For the last three, almost four years, the SM9 has been my main machine, I’ve written most of my first drafts on it, and wrote my daily journal entries on it for two years. It has become a good friend, but there were some things that could use improvement.

There was some rust on some of the components, and those discolored plastic parts never really cleaned up to their original white. I scoured eBay for a while until I came across a $10 SM9 that looked descent and I purchased it right away.

I’ve dubbed it “Frankenstein,” since I’ve been taking off its good parts and sticking them onto my main machine. All the bad, rusty, discolored parts are accumulating on this $10 machine, and it’s really only good for parts since it’s banged up pretty bad. For a minimal investment, I now have years worth of replacement parts, ensuring my future with my favorite machine.


If you can find a good 70′s SM9, I cannot recommend it enough as a daily typer. This a fine piece of West German engineering, heavy, durable, reliable, and if treated right, will probably outlast you for a very long time.

– Red

P.S.: Some folks on eBay charge an arm an a leg for an SM9. Don’t overpay, there are plenty of these still around in great condition for far less money.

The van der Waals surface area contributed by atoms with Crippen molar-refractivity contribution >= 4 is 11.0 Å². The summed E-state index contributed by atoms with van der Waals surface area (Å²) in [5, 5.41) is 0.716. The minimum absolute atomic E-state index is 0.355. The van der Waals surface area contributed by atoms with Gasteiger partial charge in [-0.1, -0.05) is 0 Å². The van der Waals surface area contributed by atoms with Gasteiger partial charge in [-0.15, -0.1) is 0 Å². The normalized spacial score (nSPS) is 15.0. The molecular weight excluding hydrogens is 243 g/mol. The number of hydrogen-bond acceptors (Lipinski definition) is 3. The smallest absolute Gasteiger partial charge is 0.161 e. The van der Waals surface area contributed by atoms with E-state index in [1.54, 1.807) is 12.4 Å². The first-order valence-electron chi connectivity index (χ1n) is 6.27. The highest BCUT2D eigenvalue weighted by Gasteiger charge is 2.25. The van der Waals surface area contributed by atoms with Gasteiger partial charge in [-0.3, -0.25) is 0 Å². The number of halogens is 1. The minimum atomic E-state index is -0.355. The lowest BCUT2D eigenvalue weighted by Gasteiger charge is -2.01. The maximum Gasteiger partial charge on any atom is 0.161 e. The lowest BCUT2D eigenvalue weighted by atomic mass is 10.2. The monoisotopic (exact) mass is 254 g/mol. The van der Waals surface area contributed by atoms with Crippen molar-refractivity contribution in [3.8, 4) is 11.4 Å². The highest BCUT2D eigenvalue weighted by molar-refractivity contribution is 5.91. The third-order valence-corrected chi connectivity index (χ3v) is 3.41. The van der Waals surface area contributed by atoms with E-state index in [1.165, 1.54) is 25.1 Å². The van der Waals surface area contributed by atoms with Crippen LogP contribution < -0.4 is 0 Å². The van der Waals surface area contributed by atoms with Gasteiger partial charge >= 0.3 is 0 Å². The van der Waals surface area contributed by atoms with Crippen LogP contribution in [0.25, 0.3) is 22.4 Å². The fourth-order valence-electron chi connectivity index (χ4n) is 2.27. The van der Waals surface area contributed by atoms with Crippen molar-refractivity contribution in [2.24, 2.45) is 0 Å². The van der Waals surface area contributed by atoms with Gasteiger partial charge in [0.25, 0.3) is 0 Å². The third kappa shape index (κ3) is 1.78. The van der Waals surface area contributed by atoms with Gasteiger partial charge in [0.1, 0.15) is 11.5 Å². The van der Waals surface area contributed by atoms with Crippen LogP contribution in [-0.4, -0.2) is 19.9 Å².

Getting Into the Groove

A few days ago, I came up with a story idea, loved it, and I’ve been working on it feverishly ever since. I love that feeling of getting into the groove of a story, watching it unfold in front of me. I’m not sure what it is exactly, but when a good idea takes hold, it’s like the words come out automatically; as if my hands are guided by some mysterious force.

Last night I began the second chapter. I planned to write out a rough idea I had for a few minutes, watch a movie afterwards and go to sleep. I ended up writing all night, and banged out the entire second chapter. It was the middle of the night when I typed the final words, looked at the clock and noticed the time. Talk about being zoned out. I love it though.

Which reminds me of Elizabeth Gilbert’s TED talk from a few years ago about inspiration, muses, and geniuses. Certainly my favorite TED talk:

– Red

Rory Gilmore Reading Challenge

A few of the books mentioned.

The blog posted this two years ago, and it’s apparently very popular, but I only happened to find it yesterday via Goodreads: The Rory Gilmore Reading Challenge.

I’m not a fan of the Gilmore Girls, in (sad) fact, my ex kind of required me to watch it together with Everwood, which wasn’t as bad as the fast-talking, headache-inducing Gilmore Girls, but still not great. The shows were aired in succession, first Gilmore Girls, then Everwood, so I guess Everwood was kind of the hard liquor chaser to make the Gilmore Girls pain go away. Ugh.